A magistrate yesterday described as "despicable" the actions of a businessman who cheated a couple out of three Rolex watches by promising to help their son get into a prestigious boys' school.
Anthony Yuen Wai-ming was speaking in Kwun Tong Court as he convicted Joseph Lam Sui-kei, 52, on two counts of obtaining property by deception.
Lam had pleaded not guilty.
"The defendant deceived the parents, who were eager to send their son to the school they liked," Yuen said. "His behaviour was quite despicable."
He said Lam, a partner in an IT company, had persuaded the victims during the summer of 2012 to donate the three watches, worth HK$219,000 in total, to an auction organised by the alumni association of the Diocesan Boys' School. In return for the donation, they would receive a recommendation letter for their son.
The couple, one a lawyer and the other a legal clerk, had sought help from Lam after their son failed to secure a place at La Salle Primary School in Kowloon Tong through the central placement system.
When the boy eventually did gain admission to La Salle in August 2012, the pair asked for the watches back.
But Lam told them the timepieces had already gone under the hammer. He promised to make full repayment but returned just HK$100,000.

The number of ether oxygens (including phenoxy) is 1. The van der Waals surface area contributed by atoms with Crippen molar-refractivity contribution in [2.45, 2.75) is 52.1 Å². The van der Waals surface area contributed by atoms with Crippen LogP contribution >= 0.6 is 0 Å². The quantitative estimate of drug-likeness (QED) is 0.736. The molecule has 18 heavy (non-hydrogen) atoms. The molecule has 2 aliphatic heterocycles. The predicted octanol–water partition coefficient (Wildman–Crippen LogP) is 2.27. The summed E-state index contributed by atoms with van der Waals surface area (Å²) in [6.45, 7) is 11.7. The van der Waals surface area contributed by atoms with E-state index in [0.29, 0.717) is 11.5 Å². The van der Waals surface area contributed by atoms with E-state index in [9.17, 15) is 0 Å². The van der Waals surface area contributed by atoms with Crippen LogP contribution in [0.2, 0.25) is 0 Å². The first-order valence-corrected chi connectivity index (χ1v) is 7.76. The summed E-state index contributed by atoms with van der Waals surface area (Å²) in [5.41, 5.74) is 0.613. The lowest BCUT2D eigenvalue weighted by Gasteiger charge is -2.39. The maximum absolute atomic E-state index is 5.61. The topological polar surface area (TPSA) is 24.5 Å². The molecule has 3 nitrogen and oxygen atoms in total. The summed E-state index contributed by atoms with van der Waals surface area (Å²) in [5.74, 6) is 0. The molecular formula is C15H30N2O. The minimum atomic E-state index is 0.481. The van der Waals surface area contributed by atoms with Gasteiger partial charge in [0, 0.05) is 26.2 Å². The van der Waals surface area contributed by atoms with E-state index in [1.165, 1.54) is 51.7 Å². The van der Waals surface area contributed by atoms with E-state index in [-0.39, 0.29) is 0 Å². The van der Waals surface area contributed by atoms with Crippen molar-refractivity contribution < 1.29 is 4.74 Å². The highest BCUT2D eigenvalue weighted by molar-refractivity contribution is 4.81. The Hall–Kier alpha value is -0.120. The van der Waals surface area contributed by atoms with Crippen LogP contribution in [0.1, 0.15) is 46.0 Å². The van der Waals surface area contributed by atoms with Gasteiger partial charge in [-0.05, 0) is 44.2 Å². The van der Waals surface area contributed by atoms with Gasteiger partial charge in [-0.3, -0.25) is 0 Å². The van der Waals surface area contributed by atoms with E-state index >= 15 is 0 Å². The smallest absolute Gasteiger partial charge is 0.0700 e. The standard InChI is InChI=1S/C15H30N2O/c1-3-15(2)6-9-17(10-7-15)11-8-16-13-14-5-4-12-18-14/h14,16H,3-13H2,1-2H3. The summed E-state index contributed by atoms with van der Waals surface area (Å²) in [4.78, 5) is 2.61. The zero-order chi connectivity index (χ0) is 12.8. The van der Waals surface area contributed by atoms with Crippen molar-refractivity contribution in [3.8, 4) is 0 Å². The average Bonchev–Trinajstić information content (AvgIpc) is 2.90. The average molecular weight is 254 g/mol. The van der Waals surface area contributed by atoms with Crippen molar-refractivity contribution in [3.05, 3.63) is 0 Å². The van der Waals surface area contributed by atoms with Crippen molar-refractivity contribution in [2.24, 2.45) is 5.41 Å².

The alumni association later confirmed that there had been no such auction.
In response to the affair, the Diocesan Boys' School, in Mong Kok, said its admission process was transparent and fair.
Before convicting Lam, the magistrate pointed out what he said were several unreasonable assertions in the defence case.
For example, the defence claimed that La Salle had appeared only in the couple's court evidence, but was never mentioned in the statements they gave to police.
But Yuen said this was reasonable as the initial complaint to police had only involved the Diocesan Boys' School.
Another baseless argument, the magistrate said, was that the victims had never questioned the operation of the auction and had agreed to participate in it through a middleman.
"The witnesses explained that they did not directly participate in the auction because they had no connection with the school at all," Yuen said.
In mitigation submissions, defence barrister Bruce Tse Chee-ho said that Lam had dropped out of a university in France and had run his own business ever since.
He was divorced and his son was studying at a Taiwanese international school.
Tse said Lam was willing to pay full compensation.
Lam has been freed on bail and will be sentenced on January 29, pending a report on his suitability for community service.